• Connor Watson

What’s going on with officiating in the NFL?

Blaming officials is a common trend for any losing team, but when an entire fan base is crying out after a bad call, then something really is wrong.

During the first quarter of the Texans vs Ravens game this past Sunday (17 November), officials on the field failed to call a pass interference against cornerback Marlon Humphrey.

Wide receiver DeAndre Hopkins, trying to make a play in the end zone, attempted to catch a deep ball from quarterback Deshaun Watson; Humphrey then appears to grab Hopkins, pulling him away from the ball, which was almost in his hands.

Houston head coach Bill O'Brien challenged for defensive pass interference, which was then reviewed and turned down by Al Riverion, Senior VP of Officiating for the NFL, meaning the non-call on the field stood.

What does the rule say?

Simply put, the new rule on pass interference allows coaches to challenge pass interference and non-calls up until the two minute warning in both halves.

For overtime and the final two minutes of the half, replay officials are responsible for the review of pass interference, the same system used for all other reviewable plays.

To count as pass interference a player must “significantly hinder” an opponent being able to make a play on the ball.

For a decision on the field to be overturned, there must be “clear and obvious visual evidence”, the same standard held for all reviews.

A Brief History

The new rule for challenging pass interference was only approved in June of this year; this followed lengthy debates between NFL owners and the league. It covers the 2019 season, after which, the 32 owners will decide whether they would like to extend, remove or eliminate it for 2020.

The creation of the rule followed heavy backlash over the 2019 NFC Championship game between the LA Rams and New Orleans Saints in which several blatant pass inferences were non-called.

The Rams went on to win that game 26-23 in overtime and proceeded to the Superbowl.

Stop wasting your challenges

As of week 11, successful coaches’ challenges for pass interference stood at just a measly 6-for-58.

This is not the first time O’Brien has had a non-call challenge rejected by the league, in week 6 against the Chiefs, the Houston head coach challenged a non-call of pass interference against tight end Travis Kelce, this was also rejected after the review.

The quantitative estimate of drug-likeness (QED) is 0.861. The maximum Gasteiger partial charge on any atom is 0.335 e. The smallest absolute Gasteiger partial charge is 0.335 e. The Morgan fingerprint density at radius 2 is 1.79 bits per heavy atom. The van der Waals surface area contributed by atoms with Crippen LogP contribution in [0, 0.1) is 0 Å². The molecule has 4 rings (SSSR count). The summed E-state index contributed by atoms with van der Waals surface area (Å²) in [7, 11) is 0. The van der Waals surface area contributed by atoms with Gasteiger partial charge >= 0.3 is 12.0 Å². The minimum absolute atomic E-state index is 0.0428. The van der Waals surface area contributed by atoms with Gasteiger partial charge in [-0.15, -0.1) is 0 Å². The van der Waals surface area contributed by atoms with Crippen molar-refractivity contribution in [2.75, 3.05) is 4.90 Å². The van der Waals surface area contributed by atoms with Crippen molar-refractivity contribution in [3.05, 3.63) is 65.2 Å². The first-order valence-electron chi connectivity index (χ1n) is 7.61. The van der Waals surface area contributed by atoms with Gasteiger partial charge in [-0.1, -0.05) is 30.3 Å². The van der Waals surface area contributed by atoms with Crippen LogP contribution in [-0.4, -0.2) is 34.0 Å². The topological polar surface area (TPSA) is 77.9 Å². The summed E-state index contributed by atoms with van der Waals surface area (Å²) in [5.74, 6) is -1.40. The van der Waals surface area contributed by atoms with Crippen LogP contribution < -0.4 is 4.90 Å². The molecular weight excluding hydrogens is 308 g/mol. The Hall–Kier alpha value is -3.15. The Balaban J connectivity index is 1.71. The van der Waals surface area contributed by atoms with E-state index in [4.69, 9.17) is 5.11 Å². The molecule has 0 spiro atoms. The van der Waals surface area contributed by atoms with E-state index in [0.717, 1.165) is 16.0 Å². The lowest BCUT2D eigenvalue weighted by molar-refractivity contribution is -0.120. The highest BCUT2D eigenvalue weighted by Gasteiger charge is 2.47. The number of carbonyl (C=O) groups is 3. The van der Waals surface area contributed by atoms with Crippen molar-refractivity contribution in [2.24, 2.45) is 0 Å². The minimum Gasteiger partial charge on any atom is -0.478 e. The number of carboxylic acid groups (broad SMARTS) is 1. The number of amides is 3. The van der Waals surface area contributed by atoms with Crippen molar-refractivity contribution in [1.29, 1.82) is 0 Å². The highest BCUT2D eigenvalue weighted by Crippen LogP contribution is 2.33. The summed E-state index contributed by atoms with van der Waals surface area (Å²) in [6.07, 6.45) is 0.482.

"I have no idea what pass interference is anymore. No idea." - Bill O’Brien

Later that day in a separate game, the Eagles challenged a non-call on another blatant pass interference, that call was overturned, leaving teams and coaches even more in the dark when it comes to challenges.

With every unsuccessful challenge it becomes more evident the league has no concrete guidelines on when to overturn one. Simply opting to instate the rule to avoid any more PR nightmares, like those following the Rams vs Saints game, with no real structure in place to support it.

Should a coach risk wasting a challenge that is almost certainly going to be rejected or do teams stick to their guns, challenging plays and calls they believe to be erroneous until the league sets a precedent.

Honestly, at this point it seems that the best course of action is to ignore pass interference calls, it has been made clear by the NFL they have no intention of this rule sticking around. Whether this has been accidental due to a lack of planning, or more likely a deliberate ploy by the league to scupper the rule, every challenge seems to be a wasted one.

At this rate it seems just as quickly as the owners brought this rule in, they will be tearing it down come the offseason.

Was this the plan all along from the NFL, the same league who dragged their heels on ever putting pen to paper when it came to pass interference challenges.